Reminiscing has a way of putting things into perspective, especially during a pandemic.
With the pool closed and Labor Day in the rearview mirror, it’s time for readers’ perspective of their times at Watoga State Park.
Where do I start? Watoga was my adolescence. It’s the place a significant number of my memories begin and where I grew up.
The pool was my place of refuge where I went to get away. We would either walk ourselves or bum a ride to make it there, but we made sure to get there every day before it opened and stayed until closing. We would gather together to round up our money to make sure we had enough to get in and some extra money for the vending machines.
As kids we always found ways to make the day even more exciting than the day before. Back then, the pool didn’t have the solar panels to warm it, so the water was always freezing. But that didn’t matter to us. We made a game of who would jump in first and who would be the first to chicken out.
Spending Everyday There
We spent every day of our childhood there. Even when it was raining and storming we still went; it didn’t matter to us if we weren’t allowed to swim. It gave us an excuse to hang out in the Rec Room and play numerous games of life and listen to the “Funky Cold Medina” or “Wild Thing” over and over on the old jukebox.
Every day brought a new adventure and every day we became avid swimmers. We learned to hold our breath longer and swim a little harder which was a great accomplishment as a child. Even when my best friend passed away during my 8th grade year of middle school, and we all grew up and went our own ways, the memories we made at Watoga will always hold a special place in my heart. And the stories I can tell will always keep those memories alive. So, it’s the place we created relationships of best friends and grew as children.
Alyssa Hall, 1997-2003
Reminiscing as a Former Employee
If you look at the window on the second story of the building [at the swimming pool], you’ll notice it has a curtain in it. That section of the building was actually a dormitory for the male summer workers at Watoga. The lifeguards and utility workers were housed there.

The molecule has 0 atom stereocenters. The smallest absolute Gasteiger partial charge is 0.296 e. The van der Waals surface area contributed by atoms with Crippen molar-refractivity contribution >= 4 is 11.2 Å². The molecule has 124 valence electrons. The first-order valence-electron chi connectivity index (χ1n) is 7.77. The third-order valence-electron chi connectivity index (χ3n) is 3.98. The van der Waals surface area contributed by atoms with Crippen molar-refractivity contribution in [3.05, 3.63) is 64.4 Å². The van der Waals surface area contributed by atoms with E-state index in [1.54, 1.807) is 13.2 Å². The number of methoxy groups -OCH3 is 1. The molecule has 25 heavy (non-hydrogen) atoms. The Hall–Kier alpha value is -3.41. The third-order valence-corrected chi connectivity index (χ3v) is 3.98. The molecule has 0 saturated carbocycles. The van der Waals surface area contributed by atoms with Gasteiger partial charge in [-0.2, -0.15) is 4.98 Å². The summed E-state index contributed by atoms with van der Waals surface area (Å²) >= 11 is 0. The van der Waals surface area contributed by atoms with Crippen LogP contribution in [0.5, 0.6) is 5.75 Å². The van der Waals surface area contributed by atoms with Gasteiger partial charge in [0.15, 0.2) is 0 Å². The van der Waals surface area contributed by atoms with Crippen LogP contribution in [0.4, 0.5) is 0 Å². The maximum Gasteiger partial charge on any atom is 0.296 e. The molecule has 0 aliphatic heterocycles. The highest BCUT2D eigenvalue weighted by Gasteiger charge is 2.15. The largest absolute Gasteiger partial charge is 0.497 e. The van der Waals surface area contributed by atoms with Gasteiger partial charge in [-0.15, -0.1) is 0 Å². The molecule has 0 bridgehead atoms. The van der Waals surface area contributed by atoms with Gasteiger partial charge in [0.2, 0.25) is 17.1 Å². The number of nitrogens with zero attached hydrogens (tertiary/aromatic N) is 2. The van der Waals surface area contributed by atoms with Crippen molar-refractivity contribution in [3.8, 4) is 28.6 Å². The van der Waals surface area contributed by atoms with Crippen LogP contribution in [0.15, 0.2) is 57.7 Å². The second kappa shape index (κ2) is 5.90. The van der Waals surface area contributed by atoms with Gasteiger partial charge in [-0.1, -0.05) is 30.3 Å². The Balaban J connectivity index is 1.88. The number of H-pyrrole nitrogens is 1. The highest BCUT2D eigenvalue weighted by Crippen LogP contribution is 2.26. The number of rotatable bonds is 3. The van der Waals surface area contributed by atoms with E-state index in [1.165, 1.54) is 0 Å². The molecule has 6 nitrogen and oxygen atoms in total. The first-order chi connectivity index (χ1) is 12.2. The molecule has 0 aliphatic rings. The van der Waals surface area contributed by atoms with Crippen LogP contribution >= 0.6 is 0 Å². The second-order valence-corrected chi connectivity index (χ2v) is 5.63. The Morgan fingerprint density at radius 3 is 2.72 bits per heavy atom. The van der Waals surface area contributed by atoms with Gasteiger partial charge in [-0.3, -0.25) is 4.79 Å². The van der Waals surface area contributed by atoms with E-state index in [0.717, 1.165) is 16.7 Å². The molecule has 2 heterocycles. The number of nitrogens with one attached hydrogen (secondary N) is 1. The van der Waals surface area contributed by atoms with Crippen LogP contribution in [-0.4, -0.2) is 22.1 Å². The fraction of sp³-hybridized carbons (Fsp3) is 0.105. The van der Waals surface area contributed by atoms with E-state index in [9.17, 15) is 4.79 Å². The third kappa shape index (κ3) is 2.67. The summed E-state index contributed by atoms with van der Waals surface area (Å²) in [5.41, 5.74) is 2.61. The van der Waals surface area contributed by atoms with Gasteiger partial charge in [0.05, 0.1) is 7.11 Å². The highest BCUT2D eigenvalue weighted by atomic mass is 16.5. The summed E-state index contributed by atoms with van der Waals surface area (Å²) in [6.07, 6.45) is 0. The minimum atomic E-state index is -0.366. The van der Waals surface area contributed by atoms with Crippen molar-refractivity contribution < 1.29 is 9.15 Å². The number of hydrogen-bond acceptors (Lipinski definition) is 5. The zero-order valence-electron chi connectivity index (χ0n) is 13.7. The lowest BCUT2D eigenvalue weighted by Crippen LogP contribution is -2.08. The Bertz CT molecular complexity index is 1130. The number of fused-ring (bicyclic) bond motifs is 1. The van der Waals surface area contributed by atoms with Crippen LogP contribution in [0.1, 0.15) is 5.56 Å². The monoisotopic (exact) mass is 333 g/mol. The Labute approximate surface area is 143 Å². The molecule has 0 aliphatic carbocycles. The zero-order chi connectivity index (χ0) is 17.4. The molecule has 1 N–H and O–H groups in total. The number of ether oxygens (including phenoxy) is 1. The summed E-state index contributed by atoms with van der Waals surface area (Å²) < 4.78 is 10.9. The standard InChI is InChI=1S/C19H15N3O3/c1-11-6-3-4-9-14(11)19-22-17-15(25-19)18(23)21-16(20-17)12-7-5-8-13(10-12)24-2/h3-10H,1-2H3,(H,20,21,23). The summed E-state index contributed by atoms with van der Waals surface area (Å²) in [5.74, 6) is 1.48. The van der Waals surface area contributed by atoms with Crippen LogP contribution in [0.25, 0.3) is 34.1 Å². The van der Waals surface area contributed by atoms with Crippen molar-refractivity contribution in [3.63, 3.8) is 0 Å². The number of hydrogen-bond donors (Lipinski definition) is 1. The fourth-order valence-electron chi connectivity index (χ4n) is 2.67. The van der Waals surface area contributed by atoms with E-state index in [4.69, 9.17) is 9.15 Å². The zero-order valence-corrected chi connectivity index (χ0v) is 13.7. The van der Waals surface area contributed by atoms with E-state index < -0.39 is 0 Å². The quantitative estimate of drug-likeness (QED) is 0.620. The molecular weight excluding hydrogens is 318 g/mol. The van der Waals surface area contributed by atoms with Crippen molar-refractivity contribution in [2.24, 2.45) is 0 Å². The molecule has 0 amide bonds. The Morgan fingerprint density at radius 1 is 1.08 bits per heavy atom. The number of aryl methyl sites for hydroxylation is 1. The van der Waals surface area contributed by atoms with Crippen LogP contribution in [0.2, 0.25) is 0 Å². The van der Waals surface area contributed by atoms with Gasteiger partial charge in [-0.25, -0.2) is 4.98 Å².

Moreover, I spent two wonderful summers there in the early 60s. What fun we had. The female workers were quartered over the dining room in the Administration Building. They were waitresses in the dining room. About 10 total summer employees. Great group. Fun times.
Gary Mitchell Hershman
Reminiscing About What Watoga Offers
Love, love Watoga! Beautiful place to spend time. So peaceful and lots of wildlife.
Recalling the Cold
When mom asked if we were cold [after swimming], we always said, “No,” through chattering teeth!
Mary Beth Norman
Every 4th of July swimming in that cold, cold swimming pool and the best ever picnic with juicy watermelon as desert! Fond memories.
Judy Brown Cooksey
Refreshing! Not Cold!
I worked there in 1957 through the early 60s. I don’t remember the water being that cold. We were there most days between serving lunch and dinner. I know we sunbathed, but I just don’t remember the issue being that the water was too cold. Those were wonderful times. I lived at home and went to college so Watoga was my coming of age time.
I worked at Watoga 1956 thru 1959 and also lived at Watoga as a child while my father was superintendent so I am very familiar with the Watoga pool. I called it refreshing.
Charlotte McKeever Emswiler
Cabin 20 Reminiscing
My family rented the cabin next door years ago. Great vacation. We went several times.
Talk About Something “Near and Dear to my Heart”
I lived there for one summer, either 1984 or 1985. Two college students lived over the pool building, and every Wednesday night was poker night. Me and two other girls lived over top of the restaurant, and worked there during the day. So Watoga was ours for one summer. Best summer ever! Lots of great memories.
That summer was the year of my first job, my first apartment on my own. . . . I was so young, 19, with all my life ahead of me. I explored every inch of that park and hiked every trail that summer, but you could usually find me floating in the lake on a paddle boat, reading a book.
Later, I would bring all my children back to that park, and all of them learned to swim in that pool.
So Watoga State Park, has always been near and dear to my heart. My children grew up visiting this beautiful place. Listening to me tell them all about nature, the trails, the CCC camp builders. We all love this park!
Cherie Williams Hall
Hark Back to the Future?
Like going back in time.
About the Author
John C. Dean is a former journalist who grew up at Watoga State Park. His father, Vernon, worked at Watoga for 43 years. John is a freelance editor and can be reached at email@example.com.